Ask The Experts: Retirement

By Reg Jones

RIF and special retirement supplement

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Q. I am a FERS employee, age 59, and have over 28 years in the Postal Service. Our facility is going through an accelerated transfer of function to a facility more than 100 miles away. If they cannot offer me a position in my same craft and I am given a notice to separate voluntarily or involuntarily, can I retire and receive an unreduced annuity and the special retirement supplement until age 62? If I retire, should I elect a discontinued service retirement or optional retirement since this is an organizational change involving reduction in force, transfer of function. Could I also receive separation pay?

A. Yes, you can retire on an annuity that wouldn’t be subject to an age penalty and entitled to the special retirement supplement. Since you would be eligible for either an optional or discontinued service retirement, you can decide which you prefer. If you elect optional retirement and later return to work for the federal government, the salary of your new position would be offset by the amount of your annuity. If you elect a DSR, your annuity would be terminated, and you would once more be a regular employee.

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Mandatory retirement

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Q. I am facing mandatory retirement from a covered law enforcement position after 25 years. I would like to take a noncovered position in a different job series that’s nonlaw enforcement. Can I collect my full retirement? How would my retirement be affected?

A. You could either retire and begin working in another position or transfer to another position and continue working. In the first case, the salary of your new position would, in most cases, be offset by the amount of your law enforcement officer annuity. In the second, you would continue to be a salaried employee. You could retire from that position at any time and begin receiving your LEO annuity. Depending on how long you worked, you might be entitled to a supplemental annuity or a redetermined annuity.

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Switching from Blue Cross/Blue Shield to Medicare Part B

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Q. 1. Can someone switch from Blue Cross/Blue Shield to Medicare Part B at age 71?

2. Should it be done?

3. If yes, how can it be done, and what are the costs?

I am 71 and self-employed (since 2011), covered under my wife’s federal Blue Cross/Blue Shield plan. My wife has been retired for a few years and she also turned 71 in 2012.

My wife was just operated for a brain tumor and is being scheduled for radiation therapy and chemotherapy.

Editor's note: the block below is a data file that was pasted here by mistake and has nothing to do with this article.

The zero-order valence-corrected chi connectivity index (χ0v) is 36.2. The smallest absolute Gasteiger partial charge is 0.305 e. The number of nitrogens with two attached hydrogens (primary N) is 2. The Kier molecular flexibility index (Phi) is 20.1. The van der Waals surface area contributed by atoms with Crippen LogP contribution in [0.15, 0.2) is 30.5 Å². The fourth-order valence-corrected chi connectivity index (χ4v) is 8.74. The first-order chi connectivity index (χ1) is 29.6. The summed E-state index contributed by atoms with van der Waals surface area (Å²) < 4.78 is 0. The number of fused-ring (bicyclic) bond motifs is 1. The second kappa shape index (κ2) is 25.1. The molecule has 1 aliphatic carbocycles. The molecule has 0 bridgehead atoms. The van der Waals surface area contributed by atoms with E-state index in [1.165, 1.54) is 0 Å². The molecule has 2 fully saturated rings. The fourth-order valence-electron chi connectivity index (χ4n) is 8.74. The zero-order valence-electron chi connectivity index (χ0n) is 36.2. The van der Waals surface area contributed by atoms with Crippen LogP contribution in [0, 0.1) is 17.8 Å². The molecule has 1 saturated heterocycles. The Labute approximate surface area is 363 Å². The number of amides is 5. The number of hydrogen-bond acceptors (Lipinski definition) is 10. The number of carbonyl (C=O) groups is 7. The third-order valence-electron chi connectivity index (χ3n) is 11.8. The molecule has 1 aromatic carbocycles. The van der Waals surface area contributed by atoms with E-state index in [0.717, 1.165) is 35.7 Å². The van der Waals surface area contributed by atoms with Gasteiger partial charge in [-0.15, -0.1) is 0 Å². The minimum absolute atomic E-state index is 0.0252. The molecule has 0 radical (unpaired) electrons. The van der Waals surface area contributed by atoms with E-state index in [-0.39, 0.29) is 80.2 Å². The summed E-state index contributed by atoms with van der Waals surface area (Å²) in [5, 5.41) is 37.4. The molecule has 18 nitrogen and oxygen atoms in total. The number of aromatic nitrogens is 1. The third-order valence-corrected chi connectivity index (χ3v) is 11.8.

A. While your wife could disenroll from the Federal Employees Health Benefits program and both of you enroll in Medicare Part B, what she gained by no longer having to pay premiums for the former would likely be offset by the premiums you’d both have to pay for the latter. Although each of you would have to pay $99 per month in 2013, the fact that neither of you enrolled when you were first eligible would mean that those premiums would be increased by 10 percent for every year you failed to do so.

Further, the benefits you both now receive from Blue Cross/Blue Shield are substantial. While adding Part B would increase that coverage, dropping the FEHB coverage would adversely affect it. Further, if she dropped her FEHB enrollment, she would never be able to re-enroll.

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Wait before re-employment

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Q. I plan to retire this year under CSRS. I am interested in obtaining a seasonal position with the Internal Revenue Service. I will not receive a buyout. How long do I need to wait to be re-employed by the federal government?

A. You would have to be off the rolls for three days. FYI: If you take a federal job after retiring, the salary of your new position may be offset by the amount of your annuity. Before taking a seasonal job with the IRS, you’ll need to check with their personnel office to see if that rule will apply to you.

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FERS-RAE

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Q. I recently read that beginning Jan. 1, 2013, all new federal employees will be covered under FERS-Revised Annuity Employee, which basically means they will have to pay an additional 2.3 percent into FERS. However, per the Office of Personnel Management memo, “There are three exceptions to this general rule and the date Dec. 31, 2012, is a key date for each of those exceptions. An individual will be excluded from FERS-RAE coverage if any of these exceptions apply: